• Sue Steiner

Facing Forward

Time spent with my horses is very therapeutic for me.   I have a new, young mare named Remmy that in particular has given me a wealth of insight and healing as I transition her from a racing harness horse to a saddle horse.  In riding, just like in my art, I am a process person.  By that I mean I derive pleasure in the activity.   The end goal is not as important as allowing the process to unfold.   When I paint I have a general idea of what I want to do but I am open to the process and love to allow the painting to evolve and flow.  I am doing the same thing with my horse.   I allow her to be a part of the process by taking in consideration what she is telling me.  I don’t profess to be any great horse trainer or any great anything for that matter, I am just enjoying my time with her.   That’s not to say we don’t work or progress.   That happens.

One of the things that came up in our process lately is Remmy’s reluctance to go down a narrowing of a path or  wanting to take a sudden turn for the barn when we got to a certain spot.  This is the kind of stuff that happens with horses- especially young ones.   I had done the firmer cues and the more alpha mind set of do as I say and don’t ask any questions… which can lead to an argument.  Yes, horse and rider can and do get in arguments on horseback.   Sometimes the firmness is what the horse needs but other times it leads to a bigger fight.   Thankfully we had what might be consider more of a spat than a fight.  And I certainly didn’t want to get in a brawl with her either!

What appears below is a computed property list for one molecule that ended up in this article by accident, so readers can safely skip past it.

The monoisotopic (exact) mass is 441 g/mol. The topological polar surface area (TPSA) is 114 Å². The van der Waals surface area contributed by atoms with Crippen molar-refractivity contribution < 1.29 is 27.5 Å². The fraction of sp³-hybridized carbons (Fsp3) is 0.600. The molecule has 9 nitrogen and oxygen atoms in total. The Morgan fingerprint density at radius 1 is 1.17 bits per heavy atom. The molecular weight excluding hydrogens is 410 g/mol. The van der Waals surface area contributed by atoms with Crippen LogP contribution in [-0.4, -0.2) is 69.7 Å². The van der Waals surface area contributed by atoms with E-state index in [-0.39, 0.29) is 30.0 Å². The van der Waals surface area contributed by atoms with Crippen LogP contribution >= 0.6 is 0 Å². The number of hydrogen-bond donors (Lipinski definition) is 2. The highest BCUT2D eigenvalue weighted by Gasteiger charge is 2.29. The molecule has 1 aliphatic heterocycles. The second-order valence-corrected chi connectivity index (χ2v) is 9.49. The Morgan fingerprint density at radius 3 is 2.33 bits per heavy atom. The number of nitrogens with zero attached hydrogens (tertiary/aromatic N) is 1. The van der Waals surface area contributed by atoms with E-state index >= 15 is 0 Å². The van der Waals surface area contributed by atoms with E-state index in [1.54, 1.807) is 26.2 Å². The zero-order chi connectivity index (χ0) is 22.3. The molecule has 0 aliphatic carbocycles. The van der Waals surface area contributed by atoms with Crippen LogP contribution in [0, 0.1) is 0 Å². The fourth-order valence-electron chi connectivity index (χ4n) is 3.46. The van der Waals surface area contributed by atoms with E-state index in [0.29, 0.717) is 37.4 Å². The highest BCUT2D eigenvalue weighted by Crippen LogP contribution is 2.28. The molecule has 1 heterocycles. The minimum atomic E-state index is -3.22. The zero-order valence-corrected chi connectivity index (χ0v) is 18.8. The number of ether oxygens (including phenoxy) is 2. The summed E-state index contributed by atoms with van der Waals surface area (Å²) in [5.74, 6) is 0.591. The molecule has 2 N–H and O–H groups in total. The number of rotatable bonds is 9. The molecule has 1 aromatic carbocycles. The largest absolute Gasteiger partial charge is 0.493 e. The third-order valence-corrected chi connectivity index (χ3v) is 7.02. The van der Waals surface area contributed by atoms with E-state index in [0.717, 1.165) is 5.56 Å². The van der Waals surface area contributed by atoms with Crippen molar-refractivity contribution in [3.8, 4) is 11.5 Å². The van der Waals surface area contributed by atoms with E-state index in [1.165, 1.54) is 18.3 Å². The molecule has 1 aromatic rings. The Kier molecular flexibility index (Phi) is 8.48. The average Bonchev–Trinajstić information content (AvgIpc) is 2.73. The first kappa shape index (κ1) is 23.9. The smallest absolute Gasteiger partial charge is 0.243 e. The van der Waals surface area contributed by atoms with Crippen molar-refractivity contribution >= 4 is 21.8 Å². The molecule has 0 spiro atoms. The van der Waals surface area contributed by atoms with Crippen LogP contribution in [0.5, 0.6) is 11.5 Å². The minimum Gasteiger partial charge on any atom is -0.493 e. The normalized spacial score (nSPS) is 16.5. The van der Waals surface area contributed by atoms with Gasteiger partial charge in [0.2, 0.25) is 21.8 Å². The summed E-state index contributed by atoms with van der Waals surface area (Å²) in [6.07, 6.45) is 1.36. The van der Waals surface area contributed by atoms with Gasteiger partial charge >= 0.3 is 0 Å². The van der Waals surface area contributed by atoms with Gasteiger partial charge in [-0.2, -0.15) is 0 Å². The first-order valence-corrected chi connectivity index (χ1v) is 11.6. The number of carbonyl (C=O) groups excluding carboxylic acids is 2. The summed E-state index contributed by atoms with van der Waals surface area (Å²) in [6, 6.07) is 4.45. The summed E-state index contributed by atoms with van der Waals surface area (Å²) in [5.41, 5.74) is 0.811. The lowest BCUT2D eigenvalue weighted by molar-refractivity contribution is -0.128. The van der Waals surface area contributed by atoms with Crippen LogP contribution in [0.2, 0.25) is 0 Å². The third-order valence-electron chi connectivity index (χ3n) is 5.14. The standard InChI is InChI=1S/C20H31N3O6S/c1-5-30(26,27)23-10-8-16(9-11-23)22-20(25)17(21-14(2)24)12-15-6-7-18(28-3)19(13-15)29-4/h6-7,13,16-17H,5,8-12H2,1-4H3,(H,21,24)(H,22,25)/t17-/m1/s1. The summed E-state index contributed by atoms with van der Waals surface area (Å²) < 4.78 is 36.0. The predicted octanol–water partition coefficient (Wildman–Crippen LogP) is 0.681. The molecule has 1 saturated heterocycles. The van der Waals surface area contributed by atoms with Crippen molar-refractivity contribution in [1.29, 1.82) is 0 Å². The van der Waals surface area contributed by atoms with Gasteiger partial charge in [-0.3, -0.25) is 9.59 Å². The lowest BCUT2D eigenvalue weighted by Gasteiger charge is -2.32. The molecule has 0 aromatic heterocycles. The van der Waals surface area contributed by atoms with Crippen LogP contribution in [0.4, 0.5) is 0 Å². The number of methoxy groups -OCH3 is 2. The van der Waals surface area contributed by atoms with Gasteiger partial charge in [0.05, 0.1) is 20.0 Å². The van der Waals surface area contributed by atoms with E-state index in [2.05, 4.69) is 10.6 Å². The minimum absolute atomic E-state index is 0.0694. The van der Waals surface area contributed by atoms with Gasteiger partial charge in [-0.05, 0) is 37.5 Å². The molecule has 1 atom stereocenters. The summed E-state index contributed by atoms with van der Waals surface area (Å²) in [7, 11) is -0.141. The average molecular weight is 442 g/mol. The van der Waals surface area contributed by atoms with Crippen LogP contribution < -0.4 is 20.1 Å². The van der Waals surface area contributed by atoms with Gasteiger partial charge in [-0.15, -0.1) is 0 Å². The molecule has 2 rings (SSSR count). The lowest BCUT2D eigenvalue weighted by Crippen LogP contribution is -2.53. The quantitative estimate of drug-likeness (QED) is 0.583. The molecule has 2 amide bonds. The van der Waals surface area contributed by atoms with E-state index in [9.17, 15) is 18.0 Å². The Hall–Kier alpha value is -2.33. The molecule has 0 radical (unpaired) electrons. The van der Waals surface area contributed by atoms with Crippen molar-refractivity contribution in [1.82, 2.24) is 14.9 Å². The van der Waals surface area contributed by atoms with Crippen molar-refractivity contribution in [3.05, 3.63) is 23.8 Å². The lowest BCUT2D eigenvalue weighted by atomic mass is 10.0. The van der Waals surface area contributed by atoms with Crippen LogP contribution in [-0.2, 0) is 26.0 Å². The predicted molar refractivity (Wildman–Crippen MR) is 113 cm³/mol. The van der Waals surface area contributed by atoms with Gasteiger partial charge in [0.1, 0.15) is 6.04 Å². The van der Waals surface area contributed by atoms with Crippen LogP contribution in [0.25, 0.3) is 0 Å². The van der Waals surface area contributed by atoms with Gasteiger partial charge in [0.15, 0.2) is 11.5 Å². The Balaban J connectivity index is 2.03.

Lately, I’ve been doing something else.  All I ask is that she face forward.  That’s all.  And then I wait for her to relax and give the big exhale that horses do when they let down their guard.  Then I ask her to move ahead.  It is interesting to watch horses as they do this.  At first their heads are usually higher, their ears tensely forward and their eyes staring and unblinking.  If you watch you can see the changes as they begin to relax and process their fears.  Their ears will loose their tension and the head begins to lower.  The eyes become less intense and the horse starts blinking again.  Then they give a big exhale and release the tension completely.  While she is doing this I take off the pressure and wait for her to be ready.    When she is done holding her fear and tension and gives the release I know she is now ready to listen and I ask her to move forward.  And she does.   

 It occurred to me while riding I have been trying to force the issue of finding a way to move forward in my own life.  I have felt frustration on many levels and thought I could just barrel thru it so things could at least get moving somewhere!!  That had the same effect on my life as it did on Remmy!  Balking, going nowhere or circling around and around the same issues were constant themes as the frustration continued to build.  I also have had a lot to process and was not ready to move forward because my head was too clogged up.  So literally and figuratively all I am going to ask of myself is to just stand and face forward.  I am going to focus on what is ahead and not what was behind.   I am releasing the pressure (off myself) to perform and am going to wait for the big sigh that lets me know what was holding me back is now released.  I think our family has collectively had the big exhale after a particularly difficult winter.    People have asked what we need and all I could say was prayers and time.  Time and prayers.  Face forward.  Release the fear and tension.  Take a step forward.  

So again I thank Remmy for providing this visual example of what is needed to let go and move forward.   

#equineassistedlearning #facingforward #movingon #pressureandrelease



© Copyright 2023. No animals were harmed in the making

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